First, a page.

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How Your ISP’s Data Caps Will Kill The Cloud [Opinion]

Credit: David Sedlmayer, used under a Creative Commons license.
Today is the day that will bring us one step closer to the death of the cloud. That crucial new part of the internet that is gaining popularity due to the likes of Hulu, Netflix, MobileMe, DropBox, Crashplan, etc. is about to get another blow — AT&T on Monday started restricting the amount of data its millions of broadband customers are able to use in a month. Data is now restricted to as little as 150GB a month.
That isn’t good news — users should an uproar over the whole thing. It means that a large number of people using broadband in the U.S. will be severely limited in what they can do online. They might risk extra charges or even total loss of their broadband access. This comes as Apple is rumored to be on the verge of introducing a more Cloud-based model of computing for millions of customers.
The changes AT&T has made bring new monthly limits of 150 GB for DSL and 250 GB for UVerse. AT&T joins Comcast, which applied a 250 GB data cap to their broadband services several years ago. The companies claim that 99% of users won’t be affected by the data caps, but I’ve exceeded them already, just by using an online backup plan.
The changes come, as the internet sees explosive growth. The number of online services that require huge transfers of data has exploded: YouTube, Netflix, Hulu, Crashplan, DropBox, and MobileMe, to name just a few.
And so have the number of devices: Apple TV, iPhone, iPad, etc. Modern homes generally have multiple devices accessing the internet, multiple users, and on demand streaming is gaining popularity as a means of watching TV on the internet instead of paying for cable.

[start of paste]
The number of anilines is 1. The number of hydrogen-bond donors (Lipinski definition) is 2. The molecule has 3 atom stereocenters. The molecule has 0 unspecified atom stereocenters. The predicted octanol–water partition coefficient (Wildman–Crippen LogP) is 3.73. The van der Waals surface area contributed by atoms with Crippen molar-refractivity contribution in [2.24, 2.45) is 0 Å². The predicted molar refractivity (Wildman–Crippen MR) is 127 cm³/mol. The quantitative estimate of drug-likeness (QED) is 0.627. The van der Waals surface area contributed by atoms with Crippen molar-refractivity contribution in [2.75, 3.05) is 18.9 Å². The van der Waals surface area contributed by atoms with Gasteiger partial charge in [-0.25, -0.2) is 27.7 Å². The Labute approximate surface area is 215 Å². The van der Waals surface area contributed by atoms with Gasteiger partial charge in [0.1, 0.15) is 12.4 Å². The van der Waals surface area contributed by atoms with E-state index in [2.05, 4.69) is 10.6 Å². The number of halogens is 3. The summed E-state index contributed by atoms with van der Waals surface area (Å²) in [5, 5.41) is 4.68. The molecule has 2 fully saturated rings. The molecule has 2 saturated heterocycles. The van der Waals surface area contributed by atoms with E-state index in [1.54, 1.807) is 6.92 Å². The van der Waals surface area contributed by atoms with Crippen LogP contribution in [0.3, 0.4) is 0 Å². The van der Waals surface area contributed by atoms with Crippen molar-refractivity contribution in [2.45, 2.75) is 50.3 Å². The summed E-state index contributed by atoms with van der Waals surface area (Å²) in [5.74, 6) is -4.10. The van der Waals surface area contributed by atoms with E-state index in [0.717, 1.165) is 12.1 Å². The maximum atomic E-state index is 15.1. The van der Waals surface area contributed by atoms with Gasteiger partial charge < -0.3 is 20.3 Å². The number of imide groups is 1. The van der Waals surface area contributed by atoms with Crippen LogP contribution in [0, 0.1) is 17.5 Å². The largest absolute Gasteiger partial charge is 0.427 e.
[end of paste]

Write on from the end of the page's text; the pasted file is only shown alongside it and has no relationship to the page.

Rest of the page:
This shift in consumer demand puts us at a crossroads. Many people like myself are considering dumping cable TV and switching to the internet. Some of my friends have already made the switch and they now access over-the-air HD TV and use their internet connection to catch their favorite TV shows, movies, etc. using services like iTunes, Hulu, Netflix on their Apple TV, Mac, iPhone, or iPad. People are also moving to cloud services on the internet like video and music streaming, cloud storage, etc. Cloud services and all the other services that originate on the internet are going to get killed or severely impacted if something isn’t done about data caps.
Comcast is my ISP and their 250 GB data limit, which they claim impacts less than 99% of their users, has already caused me some concern. You see for the first time that I can recall I consumed 200 GB of data in February, 523 GB in March, and 271 GB in April for downloads. I’ve exceeded my download cap twice in less than 12 months. The reason – I bought a subscription to CrashPlan, an online backup system.
It isn’t clear how Comcast will react to my circumstances. I haven’t received a letter yet from Comcast, but according to their FAQ I could loose my internet access for up to 12 months after receiving a letter and exceeding the 250 GB cap more than once or twice in a 12 month period. I didn’t intentionally mean to do exceed the limits. I was just using a service I paid for the way I’ve always used it without worrying about about data caps. I’m sure with all the expanded cloud services that I won’t be the only customer running into this same situation.